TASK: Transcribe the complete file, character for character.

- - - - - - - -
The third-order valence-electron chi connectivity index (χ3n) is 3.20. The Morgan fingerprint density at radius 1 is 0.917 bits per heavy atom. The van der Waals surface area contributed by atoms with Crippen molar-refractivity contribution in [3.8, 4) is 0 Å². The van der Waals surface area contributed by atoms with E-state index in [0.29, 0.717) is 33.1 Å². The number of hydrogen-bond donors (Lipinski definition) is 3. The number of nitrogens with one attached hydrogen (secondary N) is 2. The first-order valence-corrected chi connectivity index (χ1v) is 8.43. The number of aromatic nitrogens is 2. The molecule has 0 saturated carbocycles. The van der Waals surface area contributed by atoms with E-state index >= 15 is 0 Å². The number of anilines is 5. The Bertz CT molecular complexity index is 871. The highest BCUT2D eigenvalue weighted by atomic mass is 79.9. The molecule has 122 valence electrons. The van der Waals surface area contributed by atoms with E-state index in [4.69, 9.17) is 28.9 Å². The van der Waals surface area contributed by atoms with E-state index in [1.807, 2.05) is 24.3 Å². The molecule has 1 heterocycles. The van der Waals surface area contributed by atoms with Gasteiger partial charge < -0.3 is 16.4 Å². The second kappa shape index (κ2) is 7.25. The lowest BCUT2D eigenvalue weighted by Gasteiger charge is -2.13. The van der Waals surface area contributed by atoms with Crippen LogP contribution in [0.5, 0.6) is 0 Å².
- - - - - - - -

The third-order valence-electron chi connectivity index (χ3n) is 3.20. The Morgan fingerprint density at radius 1 is 0.917 bits per heavy atom. The van der Waals surface area contributed by atoms with Crippen molar-refractivity contribution in [3.8, 4) is 0 Å². The van der Waals surface area contributed by atoms with E-state index in [0.29, 0.717) is 33.1 Å². The number of hydrogen-bond donors (Lipinski definition) is 3. The number of nitrogens with one attached hydrogen (secondary N) is 2. The first-order valence-corrected chi connectivity index (χ1v) is 8.43. The number of aromatic nitrogens is 2. The molecule has 0 saturated carbocycles. The van der Waals surface area contributed by atoms with E-state index >= 15 is 0 Å². The number of anilines is 5. The Bertz CT molecular complexity index is 871. The highest BCUT2D eigenvalue weighted by atomic mass is 79.9. The molecule has 122 valence electrons. The van der Waals surface area contributed by atoms with E-state index in [4.69, 9.17) is 28.9 Å². The van der Waals surface area contributed by atoms with E-state index in [1.807, 2.05) is 24.3 Å². The molecule has 1 heterocycles. The van der Waals surface area contributed by atoms with Gasteiger partial charge < -0.3 is 16.4 Å². The second kappa shape index (κ2) is 7.25. The lowest BCUT2D eigenvalue weighted by Gasteiger charge is -2.13. The van der Waals surface area contributed by atoms with Crippen LogP contribution in [0.5, 0.6) is 0 Å².